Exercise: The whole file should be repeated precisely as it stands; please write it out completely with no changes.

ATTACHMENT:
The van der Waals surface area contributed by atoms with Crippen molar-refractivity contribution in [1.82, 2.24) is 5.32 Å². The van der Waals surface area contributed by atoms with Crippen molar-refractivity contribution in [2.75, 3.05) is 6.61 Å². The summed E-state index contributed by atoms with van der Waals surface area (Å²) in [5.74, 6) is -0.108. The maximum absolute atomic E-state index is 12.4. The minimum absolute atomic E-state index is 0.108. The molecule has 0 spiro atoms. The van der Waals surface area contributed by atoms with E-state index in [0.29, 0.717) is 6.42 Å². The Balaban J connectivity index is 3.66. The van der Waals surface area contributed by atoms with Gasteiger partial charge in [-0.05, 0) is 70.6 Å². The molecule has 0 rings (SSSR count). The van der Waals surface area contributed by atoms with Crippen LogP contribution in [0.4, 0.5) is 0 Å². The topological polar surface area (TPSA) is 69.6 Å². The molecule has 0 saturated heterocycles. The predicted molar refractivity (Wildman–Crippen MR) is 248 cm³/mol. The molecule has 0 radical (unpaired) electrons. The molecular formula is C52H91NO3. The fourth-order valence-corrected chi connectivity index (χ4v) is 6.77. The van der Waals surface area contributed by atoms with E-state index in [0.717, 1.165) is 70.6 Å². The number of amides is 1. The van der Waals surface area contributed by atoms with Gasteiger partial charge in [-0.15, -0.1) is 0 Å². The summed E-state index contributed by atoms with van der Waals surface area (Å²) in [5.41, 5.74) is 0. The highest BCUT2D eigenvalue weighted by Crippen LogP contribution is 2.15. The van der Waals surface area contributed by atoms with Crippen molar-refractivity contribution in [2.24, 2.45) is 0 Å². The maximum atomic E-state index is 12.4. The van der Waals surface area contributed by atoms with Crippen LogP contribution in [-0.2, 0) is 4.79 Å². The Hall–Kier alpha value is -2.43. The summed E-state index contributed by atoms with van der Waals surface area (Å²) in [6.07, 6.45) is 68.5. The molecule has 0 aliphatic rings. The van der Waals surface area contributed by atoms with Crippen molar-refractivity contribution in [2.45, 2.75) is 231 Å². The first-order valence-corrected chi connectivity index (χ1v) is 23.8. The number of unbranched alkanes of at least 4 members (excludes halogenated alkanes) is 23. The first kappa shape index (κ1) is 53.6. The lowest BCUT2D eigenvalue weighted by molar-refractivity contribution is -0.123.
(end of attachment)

The van der Waals surface area contributed by atoms with Crippen molar-refractivity contribution in [1.82, 2.24) is 5.32 Å². The van der Waals surface area contributed by atoms with Crippen molar-refractivity contribution in [2.75, 3.05) is 6.61 Å². The summed E-state index contributed by atoms with van der Waals surface area (Å²) in [5.74, 6) is -0.108. The maximum absolute atomic E-state index is 12.4. The minimum absolute atomic E-state index is 0.108. The molecule has 0 spiro atoms. The van der Waals surface area contributed by atoms with E-state index in [0.29, 0.717) is 6.42 Å². The Balaban J connectivity index is 3.66. The van der Waals surface area contributed by atoms with Gasteiger partial charge in [-0.05, 0) is 70.6 Å². The molecule has 0 rings (SSSR count). The van der Waals surface area contributed by atoms with Crippen LogP contribution in [0.4, 0.5) is 0 Å². The topological polar surface area (TPSA) is 69.6 Å². The molecule has 0 saturated heterocycles. The predicted molar refractivity (Wildman–Crippen MR) is 248 cm³/mol. The molecule has 0 radical (unpaired) electrons. The molecular formula is C52H91NO3. The fourth-order valence-corrected chi connectivity index (χ4v) is 6.77. The van der Waals surface area contributed by atoms with E-state index in [0.717, 1.165) is 70.6 Å². The number of amides is 1. The van der Waals surface area contributed by atoms with Gasteiger partial charge in [-0.15, -0.1) is 0 Å². The summed E-state index contributed by atoms with van der Waals surface area (Å²) in [5.41, 5.74) is 0. The highest BCUT2D eigenvalue weighted by Crippen LogP contribution is 2.15. The van der Waals surface area contributed by atoms with Crippen molar-refractivity contribution in [2.24, 2.45) is 0 Å². The maximum atomic E-state index is 12.4. The van der Waals surface area contributed by atoms with Crippen LogP contribution in [-0.2, 0) is 4.79 Å². The Hall–Kier alpha value is -2.43. The summed E-state index contributed by atoms with van der Waals surface area (Å²) in [6.07, 6.45) is 68.5. The molecule has 0 aliphatic rings. The van der Waals surface area contributed by atoms with Crippen molar-refractivity contribution in [2.45, 2.75) is 231 Å². The first-order valence-corrected chi connectivity index (χ1v) is 23.8. The number of unbranched alkanes of at least 4 members (excludes halogenated alkanes) is 23. The first kappa shape index (κ1) is 53.6. The lowest BCUT2D eigenvalue weighted by molar-refractivity contribution is -0.123.